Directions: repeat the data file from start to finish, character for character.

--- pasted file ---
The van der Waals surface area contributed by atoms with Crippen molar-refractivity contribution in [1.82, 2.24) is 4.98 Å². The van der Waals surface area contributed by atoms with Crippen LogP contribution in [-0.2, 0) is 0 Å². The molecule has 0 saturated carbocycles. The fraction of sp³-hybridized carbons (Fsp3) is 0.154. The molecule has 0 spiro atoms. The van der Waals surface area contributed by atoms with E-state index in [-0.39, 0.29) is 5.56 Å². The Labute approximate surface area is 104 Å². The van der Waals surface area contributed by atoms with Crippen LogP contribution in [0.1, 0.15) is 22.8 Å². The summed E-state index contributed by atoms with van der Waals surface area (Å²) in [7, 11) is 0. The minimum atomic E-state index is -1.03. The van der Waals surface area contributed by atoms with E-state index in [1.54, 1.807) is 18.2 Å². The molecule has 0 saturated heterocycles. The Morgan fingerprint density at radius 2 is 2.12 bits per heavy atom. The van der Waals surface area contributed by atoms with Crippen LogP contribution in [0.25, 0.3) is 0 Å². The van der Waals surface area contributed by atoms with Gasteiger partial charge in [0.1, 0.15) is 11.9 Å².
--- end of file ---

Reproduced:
The van der Waals surface area contributed by atoms with Crippen molar-refractivity contribution in [1.82, 2.24) is 4.98 Å². The van der Waals surface area contributed by atoms with Crippen LogP contribution in [-0.2, 0) is 0 Å². The molecule has 0 saturated carbocycles. The fraction of sp³-hybridized carbons (Fsp3) is 0.154. The molecule has 0 spiro atoms. The van der Waals surface area contributed by atoms with E-state index in [-0.39, 0.29) is 5.56 Å². The Labute approximate surface area is 104 Å². The van der Waals surface area contributed by atoms with Crippen LogP contribution in [0.1, 0.15) is 22.8 Å². The summed E-state index contributed by atoms with van der Waals surface area (Å²) in [7, 11) is 0. The minimum atomic E-state index is -1.03. The van der Waals surface area contributed by atoms with E-state index in [1.54, 1.807) is 18.2 Å². The molecule has 0 saturated heterocycles. The Morgan fingerprint density at radius 2 is 2.12 bits per heavy atom. The van der Waals surface area contributed by atoms with Crippen LogP contribution in [0.25, 0.3) is 0 Å². The van der Waals surface area contributed by atoms with Gasteiger partial charge in [0.1, 0.15) is 11.9 Å².